The House scaled back a proposed pay raise for state employees and changed the method for boosting the salaries of teachers Thursday as the chamber prepared for a vote on its spending plan for the budget year that starts July 1.
The votes -- which both fell nearly or entirely along party lines -- previewed what could be a difficult path for the budget plan (HB 5001) in the House, even after a key concession caused the Democratic caucus to drop its formal opposition to the bill.
The most hotly-contested amendment essentially broke up a $1,400 across-the-board pay raise for state workers into two pieces: A $1,000 salary increase and a $400, performance-based bonus.
The maneuver outraged Democrats and some Republicans, who openly questioned why Republican leaders waited until the budget was on the floor to change directions.
"What this amendment does is take away a commitment, a promise we made early on that we were going to help our state workers," said Rep. Mike Fasano, R-New Port Richey.
Most of the GOP House members, though, highlighted the fact that the budget reversed six years in which state employees didn't see their salaries increase.
"This is a joyous time," said Rep. Dennis Baxley, R-Ocala. "We're able to give our valued employees a raise."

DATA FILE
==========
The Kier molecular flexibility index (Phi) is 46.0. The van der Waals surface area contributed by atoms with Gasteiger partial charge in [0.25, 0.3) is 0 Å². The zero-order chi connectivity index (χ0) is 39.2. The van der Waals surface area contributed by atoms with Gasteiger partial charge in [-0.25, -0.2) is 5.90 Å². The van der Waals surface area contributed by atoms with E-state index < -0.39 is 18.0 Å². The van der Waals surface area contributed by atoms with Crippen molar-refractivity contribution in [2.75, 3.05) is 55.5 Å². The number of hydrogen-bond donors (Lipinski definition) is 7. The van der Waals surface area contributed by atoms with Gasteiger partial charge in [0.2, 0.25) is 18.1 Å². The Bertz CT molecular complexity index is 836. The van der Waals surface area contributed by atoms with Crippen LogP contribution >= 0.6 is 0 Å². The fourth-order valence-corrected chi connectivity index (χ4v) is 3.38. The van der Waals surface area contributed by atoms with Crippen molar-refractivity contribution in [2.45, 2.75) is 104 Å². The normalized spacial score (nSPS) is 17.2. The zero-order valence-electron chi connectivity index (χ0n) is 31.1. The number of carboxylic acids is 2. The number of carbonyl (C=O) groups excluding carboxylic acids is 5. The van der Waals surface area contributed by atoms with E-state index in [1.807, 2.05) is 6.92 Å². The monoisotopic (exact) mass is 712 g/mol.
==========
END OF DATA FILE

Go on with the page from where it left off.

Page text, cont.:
And they pointed out that workers who earn the bonus would still earn roughly the same amount of money.
But several Democrats and Fasano were openly suspicious that the money would instead be used to pay for an alternative to Medicaid expansion that House leaders rolled out Thursday.
That plan prompted Democrats, who were prepared to vote against the bill if no health-care expansion was proposed, to drop a caucus position formally opposing the budget.
On the floor, Republican leaders were not willing to explicitly rule out the money being used for the health-care plan when opponents asked where the money would go.
"Clearly this amendment frees up additional [general revenue] for further policy initiatives or reserve policy," said House Appropriations Chairman Seth McKeel, R-Lakeland.
Fasano and Rep. Matt Gaetz, R-Fort Walton Beach, crossed the aisle to vote with Democrats as the amendment passed, 69-45.
Another amendment requiring all teacher pay raises be based entirely on merit, instead of having half the raises decided on performance, passed on a party-line, 73-43 vote.
The House set aside $676 million for spending that includes pay raises, although Republicans say the Legislature can't force local school boards to spend the money there. Rep. Erik Fresen, the Miami Republican who chairs the committee overseeing education spending, said lawmakers' intent was clear.
"I would hope, after so much conversation from the beginning of session and through session about the salary increases, that the school districts ... would utilize it only for the salary increase portion," Fresen said.
After the GOP concession on health care, it wasn't clear what the final vote Friday on the budget itself will look like, but it still seemed unlikely to meet the unanimous support that the Senate provided Wednesday for its budget blueprint.
Lawmakers do not expect to start working on hammering out a final deal between the House and the Senate until next week.